Reaching Out by Bringing In

When Rev. Bob Lyzenga arrived in Lafayette, Ind., to pastor Sunrise Christian Reformed Church, the members told him they wanted to reach out to the community. And they meant it. They restructured almost everything to become a welcoming church.

Sunrise reaches out by bringing people in. In the past five years, it has grown from fewer than 100 people to 200. New members join nearly every month.

The church pours energy into its Sunday morning services, removing things that might be barriers to first-time churchgoers.

With that in mind, Pastor Bob is careful to explain parts of the service that people unfamiliar with church might find odd or confusing. His goal is to hear visitors say, “It’s like you were expecting me. You knew I would wonder when to sit and stand, and whether I would know the songs.”

Members invite friends without hesitation, knowing their church is hospitable to newcomers.

Tobin Cho, a Korean doctoral student, has attended Sunrise for a year. Five of his friends now attend regularly and have invited friends of their own. Two of them are Buddhists and three were not following any particular religion, but they like attending Sunrise.

In his sermons, Pastor Bob balances biblical content with creative illustration. Last summer the church did a series on the seven deadly sins, connecting each with a character from the television show Gilligan’s Island. An SS Minnow life preserver and a hammock decorated the stage, and every week a new prop showed up as people got into the theme.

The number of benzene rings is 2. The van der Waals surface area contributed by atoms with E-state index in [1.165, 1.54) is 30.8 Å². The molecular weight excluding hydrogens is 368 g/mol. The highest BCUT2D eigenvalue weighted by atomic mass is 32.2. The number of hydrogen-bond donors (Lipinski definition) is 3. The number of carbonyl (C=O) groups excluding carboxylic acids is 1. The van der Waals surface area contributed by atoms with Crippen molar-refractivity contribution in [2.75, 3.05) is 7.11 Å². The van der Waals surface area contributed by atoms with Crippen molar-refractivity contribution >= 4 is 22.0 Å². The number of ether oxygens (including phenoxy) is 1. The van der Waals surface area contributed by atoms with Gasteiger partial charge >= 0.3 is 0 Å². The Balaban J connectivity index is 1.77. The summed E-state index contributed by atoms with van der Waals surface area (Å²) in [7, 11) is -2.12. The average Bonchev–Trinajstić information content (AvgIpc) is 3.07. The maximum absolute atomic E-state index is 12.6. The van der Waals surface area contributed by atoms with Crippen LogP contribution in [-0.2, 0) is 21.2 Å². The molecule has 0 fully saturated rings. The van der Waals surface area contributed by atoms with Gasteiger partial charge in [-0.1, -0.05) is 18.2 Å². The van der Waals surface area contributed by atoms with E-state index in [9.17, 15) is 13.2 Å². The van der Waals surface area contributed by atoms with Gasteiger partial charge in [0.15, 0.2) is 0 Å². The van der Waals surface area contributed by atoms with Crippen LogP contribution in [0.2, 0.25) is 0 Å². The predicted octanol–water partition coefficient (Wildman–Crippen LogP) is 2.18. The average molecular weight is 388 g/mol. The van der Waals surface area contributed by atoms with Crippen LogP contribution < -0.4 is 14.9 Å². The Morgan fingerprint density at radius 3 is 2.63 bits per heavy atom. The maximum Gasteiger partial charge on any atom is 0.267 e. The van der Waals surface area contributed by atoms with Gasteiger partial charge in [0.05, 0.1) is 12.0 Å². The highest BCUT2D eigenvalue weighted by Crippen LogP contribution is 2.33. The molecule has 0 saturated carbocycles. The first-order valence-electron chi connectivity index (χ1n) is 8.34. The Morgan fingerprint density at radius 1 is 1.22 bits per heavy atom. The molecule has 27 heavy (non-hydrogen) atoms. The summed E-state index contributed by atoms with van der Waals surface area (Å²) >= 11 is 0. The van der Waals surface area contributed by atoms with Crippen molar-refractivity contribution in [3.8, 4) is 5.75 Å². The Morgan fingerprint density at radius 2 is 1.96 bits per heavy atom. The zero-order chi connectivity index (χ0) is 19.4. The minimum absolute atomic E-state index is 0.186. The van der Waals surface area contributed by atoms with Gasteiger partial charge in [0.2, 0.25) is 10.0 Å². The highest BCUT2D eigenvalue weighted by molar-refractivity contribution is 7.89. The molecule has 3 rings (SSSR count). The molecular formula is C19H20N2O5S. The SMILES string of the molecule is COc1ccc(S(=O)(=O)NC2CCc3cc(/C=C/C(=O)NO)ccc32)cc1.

Church members see fellowship time as an opportunity to welcome visitors. Mitch Nettesheim recalls that on his first visit to Sunrise, people who didn’t get to chat with him during the greeting time sought him out after the service. He never had a chance to feel awkward or lonely.

The fourth Sunday of each month, the church gathers for a potluck. After lunch, newcomers are invited to the Discovering Sunrise class. Since the class meets only once, rather than for six or eight weeks, and is offered monthly, people are able to begin participating early on.

In the class Pastor Bob explains the Christian Reformed Church to those who aren’t familiar with it—which is the majority of the people who come. He explains the value of being part of a denomination. “I am accountable to council, and Sunrise is accountable to classis and synod, which means the church won’t go off into weird places.” He also provides a glossary of unfamiliar words or acronyms they might encounter.

Each year, council assesses Sunrise’s strengths and weaknesses and determines priorities. These are written on huge pieces of paper and stuck to the wall in Pastor Bob’s office. Every six weeks the church has a Family Meeting after the service, in which council and the congregation talk together.

Both leaders and members seek to create a welcoming place for everyone entering their church’s doors. Newcomers are brought in, and they stay.

About the Author

Kristin Niehof is a graduate student at Regent College, Vancouver.
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